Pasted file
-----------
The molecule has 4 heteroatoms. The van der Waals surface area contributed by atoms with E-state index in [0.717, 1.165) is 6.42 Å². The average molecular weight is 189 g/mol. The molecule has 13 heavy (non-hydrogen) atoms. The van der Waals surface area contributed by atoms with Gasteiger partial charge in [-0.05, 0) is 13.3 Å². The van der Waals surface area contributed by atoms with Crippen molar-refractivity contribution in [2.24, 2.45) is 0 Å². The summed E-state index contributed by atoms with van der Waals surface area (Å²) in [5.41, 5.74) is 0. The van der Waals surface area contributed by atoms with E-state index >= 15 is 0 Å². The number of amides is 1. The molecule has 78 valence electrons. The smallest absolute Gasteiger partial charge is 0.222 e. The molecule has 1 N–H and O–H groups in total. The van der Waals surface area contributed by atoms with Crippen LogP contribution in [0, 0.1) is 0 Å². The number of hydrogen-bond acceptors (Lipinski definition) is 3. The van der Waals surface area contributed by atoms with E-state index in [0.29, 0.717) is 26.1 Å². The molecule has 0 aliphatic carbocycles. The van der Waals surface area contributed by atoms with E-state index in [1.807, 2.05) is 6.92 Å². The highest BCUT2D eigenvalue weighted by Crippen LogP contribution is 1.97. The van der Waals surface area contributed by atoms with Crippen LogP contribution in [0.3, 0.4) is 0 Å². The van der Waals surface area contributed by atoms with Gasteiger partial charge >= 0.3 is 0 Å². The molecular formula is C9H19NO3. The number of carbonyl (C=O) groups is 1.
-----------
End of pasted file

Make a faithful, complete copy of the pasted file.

The molecule has 4 heteroatoms. The van der Waals surface area contributed by atoms with E-state index in [0.717, 1.165) is 6.42 Å². The average molecular weight is 189 g/mol. The molecule has 13 heavy (non-hydrogen) atoms. The van der Waals surface area contributed by atoms with Gasteiger partial charge in [-0.05, 0) is 13.3 Å². The van der Waals surface area contributed by atoms with Crippen molar-refractivity contribution in [2.24, 2.45) is 0 Å². The summed E-state index contributed by atoms with van der Waals surface area (Å²) in [5.41, 5.74) is 0. The van der Waals surface area contributed by atoms with E-state index >= 15 is 0 Å². The number of amides is 1. The molecule has 78 valence electrons. The smallest absolute Gasteiger partial charge is 0.222 e. The molecule has 1 N–H and O–H groups in total. The van der Waals surface area contributed by atoms with Crippen LogP contribution in [0, 0.1) is 0 Å². The number of hydrogen-bond acceptors (Lipinski definition) is 3. The van der Waals surface area contributed by atoms with E-state index in [0.29, 0.717) is 26.1 Å². The molecule has 0 aliphatic carbocycles. The van der Waals surface area contributed by atoms with E-state index in [1.807, 2.05) is 6.92 Å². The highest BCUT2D eigenvalue weighted by Crippen LogP contribution is 1.97. The van der Waals surface area contributed by atoms with Crippen LogP contribution in [0.3, 0.4) is 0 Å². The van der Waals surface area contributed by atoms with Gasteiger partial charge >= 0.3 is 0 Å². The molecular formula is C9H19NO3. The number of carbonyl (C=O) groups is 1.